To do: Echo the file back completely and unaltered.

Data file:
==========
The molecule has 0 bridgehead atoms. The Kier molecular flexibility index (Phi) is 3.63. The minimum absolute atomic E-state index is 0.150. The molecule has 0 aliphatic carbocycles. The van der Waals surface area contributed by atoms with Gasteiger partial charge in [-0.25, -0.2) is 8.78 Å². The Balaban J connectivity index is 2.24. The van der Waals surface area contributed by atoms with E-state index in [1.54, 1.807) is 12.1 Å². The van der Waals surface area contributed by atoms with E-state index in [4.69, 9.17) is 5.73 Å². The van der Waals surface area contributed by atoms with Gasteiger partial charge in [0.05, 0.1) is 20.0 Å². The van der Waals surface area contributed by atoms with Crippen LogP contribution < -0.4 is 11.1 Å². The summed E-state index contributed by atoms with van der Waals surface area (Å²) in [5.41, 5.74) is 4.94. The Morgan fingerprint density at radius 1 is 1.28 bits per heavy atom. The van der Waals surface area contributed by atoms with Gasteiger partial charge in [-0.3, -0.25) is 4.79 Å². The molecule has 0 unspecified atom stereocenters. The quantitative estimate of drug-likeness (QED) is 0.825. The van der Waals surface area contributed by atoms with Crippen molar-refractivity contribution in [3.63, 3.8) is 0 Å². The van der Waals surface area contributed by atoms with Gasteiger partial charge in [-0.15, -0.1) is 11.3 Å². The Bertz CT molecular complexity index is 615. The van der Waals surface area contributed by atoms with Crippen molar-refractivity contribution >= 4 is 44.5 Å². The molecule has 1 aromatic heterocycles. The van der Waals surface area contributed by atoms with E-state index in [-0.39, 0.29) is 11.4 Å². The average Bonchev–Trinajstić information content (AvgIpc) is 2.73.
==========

The molecule has 0 bridgehead atoms. The Kier molecular flexibility index (Phi) is 3.63. The minimum absolute atomic E-state index is 0.150. The molecule has 0 aliphatic carbocycles. The van der Waals surface area contributed by atoms with Gasteiger partial charge in [-0.25, -0.2) is 8.78 Å². The Balaban J connectivity index is 2.24. The van der Waals surface area contributed by atoms with E-state index in [1.54, 1.807) is 12.1 Å². The van der Waals surface area contributed by atoms with E-state index in [4.69, 9.17) is 5.73 Å². The van der Waals surface area contributed by atoms with Gasteiger partial charge in [0.05, 0.1) is 20.0 Å². The van der Waals surface area contributed by atoms with Crippen LogP contribution < -0.4 is 11.1 Å². The summed E-state index contributed by atoms with van der Waals surface area (Å²) in [5.41, 5.74) is 4.94. The Morgan fingerprint density at radius 1 is 1.28 bits per heavy atom. The van der Waals surface area contributed by atoms with Gasteiger partial charge in [-0.3, -0.25) is 4.79 Å². The molecule has 0 unspecified atom stereocenters. The quantitative estimate of drug-likeness (QED) is 0.825. The van der Waals surface area contributed by atoms with Crippen molar-refractivity contribution in [3.63, 3.8) is 0 Å². The van der Waals surface area contributed by atoms with Gasteiger partial charge in [-0.15, -0.1) is 11.3 Å². The Bertz CT molecular complexity index is 615. The van der Waals surface area contributed by atoms with Crippen molar-refractivity contribution >= 4 is 44.5 Å². The molecule has 1 aromatic heterocycles. The van der Waals surface area contributed by atoms with E-state index in [-0.39, 0.29) is 11.4 Å². The average Bonchev–Trinajstić information content (AvgIpc) is 2.73.